## wxOCTdemo

A simple application for looking at the effect of pulse shape and system parameters on time-domain and spectral optical coherence tomography. For more information, and to obtain the software, see the wxOCTdemo page.

## EqnSurf

This can be used for generating triangulated surfaces from implicit functions, for instance those shown below.

\ | \ |

The function is given as a command line string, for instance the commands to generate these surfaces were (left to right):

eqnsurf "(3-3*x)^2*exp(-x^2-(y+1)^2) - 10*(x/5-x^3-y^5)*exp(-x^2-y^2) - 1/3*exp(-(x+1)^2-y^2) - 3*z" -c 0,0,2 -l 3,3,4 -r 0.1

eqnsurf "(x^2+y^2+z^2-0.5)*(x-0.2)*(y-0.1)" -t 0.01 -r 0.04

eqnsurf "cos(x^2) + ln(y^2) + z^2 - 0.9" -l 2,2,2 -r 0.07

The software implements Regularised Marching Tetrahedra to triangulate the iso-surface, which can be extracted at any resolution. The visualisation requires both the OpenGL (or Mesa) and GLUT libraries. For more information, and to obtain the software, see the EqnSurf page.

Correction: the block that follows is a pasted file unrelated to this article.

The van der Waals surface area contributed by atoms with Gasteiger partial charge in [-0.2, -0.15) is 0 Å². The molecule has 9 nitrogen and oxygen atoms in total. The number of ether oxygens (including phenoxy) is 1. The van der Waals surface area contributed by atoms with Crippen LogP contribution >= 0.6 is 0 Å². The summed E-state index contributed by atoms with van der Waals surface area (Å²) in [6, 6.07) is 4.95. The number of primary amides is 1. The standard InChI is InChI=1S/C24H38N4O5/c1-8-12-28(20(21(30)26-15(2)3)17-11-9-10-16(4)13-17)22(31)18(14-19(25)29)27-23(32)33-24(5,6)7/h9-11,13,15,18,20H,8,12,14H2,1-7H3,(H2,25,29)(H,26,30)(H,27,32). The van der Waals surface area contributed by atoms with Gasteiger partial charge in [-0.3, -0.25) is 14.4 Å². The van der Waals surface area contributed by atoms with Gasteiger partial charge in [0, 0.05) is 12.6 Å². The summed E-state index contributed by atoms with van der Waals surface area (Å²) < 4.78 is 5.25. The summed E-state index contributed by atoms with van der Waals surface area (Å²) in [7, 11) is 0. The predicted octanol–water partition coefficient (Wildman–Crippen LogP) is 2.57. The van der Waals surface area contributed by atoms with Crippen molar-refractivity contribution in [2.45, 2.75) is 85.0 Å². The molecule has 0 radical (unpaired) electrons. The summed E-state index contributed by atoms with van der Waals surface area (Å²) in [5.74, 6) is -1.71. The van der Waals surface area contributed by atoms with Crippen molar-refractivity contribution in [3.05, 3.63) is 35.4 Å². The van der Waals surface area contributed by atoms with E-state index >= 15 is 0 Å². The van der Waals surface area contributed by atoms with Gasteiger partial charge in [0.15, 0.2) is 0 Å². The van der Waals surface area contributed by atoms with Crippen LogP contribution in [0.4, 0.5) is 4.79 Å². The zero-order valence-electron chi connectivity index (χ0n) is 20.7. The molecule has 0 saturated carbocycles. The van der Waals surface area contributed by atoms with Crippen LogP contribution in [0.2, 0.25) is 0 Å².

## VolMorph

This uses the same algorithm as used in IsoSurf for interpolating cross-sections to surfaces, but this time applied to the interpolation of surfaces to form time sequences. This means it can be used to 'morph' one surface into another, for example the queen and pawn shown below, which was generated in less than two minutes from the original objects (click the middle image to see a low quality movie of this morph sequence):

\ | \ |

The surfaces are supplied as closed polygonal meshes in the OOGL format, however there is also a converter supplied from the more widely used 3DS format. Polygonal meshes are sampled (with antialias correction) to a volume, then interpolated, then re-triangulated using Regularised Marching Tetrahedra, before being displayed as a real time morph sequence that can be manipulated in 3D. The visualisation requires both the OpenGL (or Mesa) and GLUT libraries. For more information, and to obtain the software, see the VolMorph page.